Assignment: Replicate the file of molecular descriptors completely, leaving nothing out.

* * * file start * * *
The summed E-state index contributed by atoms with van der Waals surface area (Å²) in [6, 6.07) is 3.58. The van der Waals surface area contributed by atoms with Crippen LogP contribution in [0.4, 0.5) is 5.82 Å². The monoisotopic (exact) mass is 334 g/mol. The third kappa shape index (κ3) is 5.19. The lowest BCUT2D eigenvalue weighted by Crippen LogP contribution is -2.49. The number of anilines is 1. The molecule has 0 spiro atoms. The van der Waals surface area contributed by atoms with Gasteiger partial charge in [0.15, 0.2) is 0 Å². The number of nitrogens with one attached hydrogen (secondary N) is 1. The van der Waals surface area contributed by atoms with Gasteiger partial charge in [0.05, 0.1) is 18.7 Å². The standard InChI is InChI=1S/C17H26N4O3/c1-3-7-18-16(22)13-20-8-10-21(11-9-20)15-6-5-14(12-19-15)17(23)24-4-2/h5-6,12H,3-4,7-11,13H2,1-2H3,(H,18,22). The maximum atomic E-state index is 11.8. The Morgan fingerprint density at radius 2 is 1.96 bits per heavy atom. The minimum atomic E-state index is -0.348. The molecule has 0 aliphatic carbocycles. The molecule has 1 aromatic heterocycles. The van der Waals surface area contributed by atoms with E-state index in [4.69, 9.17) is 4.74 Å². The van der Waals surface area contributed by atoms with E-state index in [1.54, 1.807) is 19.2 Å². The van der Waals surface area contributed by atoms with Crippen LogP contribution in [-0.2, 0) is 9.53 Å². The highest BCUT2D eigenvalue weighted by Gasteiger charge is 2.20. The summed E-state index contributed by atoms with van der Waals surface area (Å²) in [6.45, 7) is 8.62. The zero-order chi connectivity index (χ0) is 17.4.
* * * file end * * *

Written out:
The summed E-state index contributed by atoms with van der Waals surface area (Å²) in [6, 6.07) is 3.58. The van der Waals surface area contributed by atoms with Crippen LogP contribution in [0.4, 0.5) is 5.82 Å². The monoisotopic (exact) mass is 334 g/mol. The third kappa shape index (κ3) is 5.19. The lowest BCUT2D eigenvalue weighted by Crippen LogP contribution is -2.49. The number of anilines is 1. The molecule has 0 spiro atoms. The van der Waals surface area contributed by atoms with Gasteiger partial charge in [0.15, 0.2) is 0 Å². The number of nitrogens with one attached hydrogen (secondary N) is 1. The van der Waals surface area contributed by atoms with Gasteiger partial charge in [0.05, 0.1) is 18.7 Å². The standard InChI is InChI=1S/C17H26N4O3/c1-3-7-18-16(22)13-20-8-10-21(11-9-20)15-6-5-14(12-19-15)17(23)24-4-2/h5-6,12H,3-4,7-11,13H2,1-2H3,(H,18,22). The maximum atomic E-state index is 11.8. The Morgan fingerprint density at radius 2 is 1.96 bits per heavy atom. The minimum atomic E-state index is -0.348. The molecule has 0 aliphatic carbocycles. The molecule has 1 aromatic heterocycles. The van der Waals surface area contributed by atoms with E-state index in [4.69, 9.17) is 4.74 Å². The van der Waals surface area contributed by atoms with E-state index in [1.54, 1.807) is 19.2 Å². The van der Waals surface area contributed by atoms with Crippen LogP contribution in [-0.2, 0) is 9.53 Å². The highest BCUT2D eigenvalue weighted by Gasteiger charge is 2.20. The summed E-state index contributed by atoms with van der Waals surface area (Å²) in [6.45, 7) is 8.62. The zero-order chi connectivity index (χ0) is 17.4.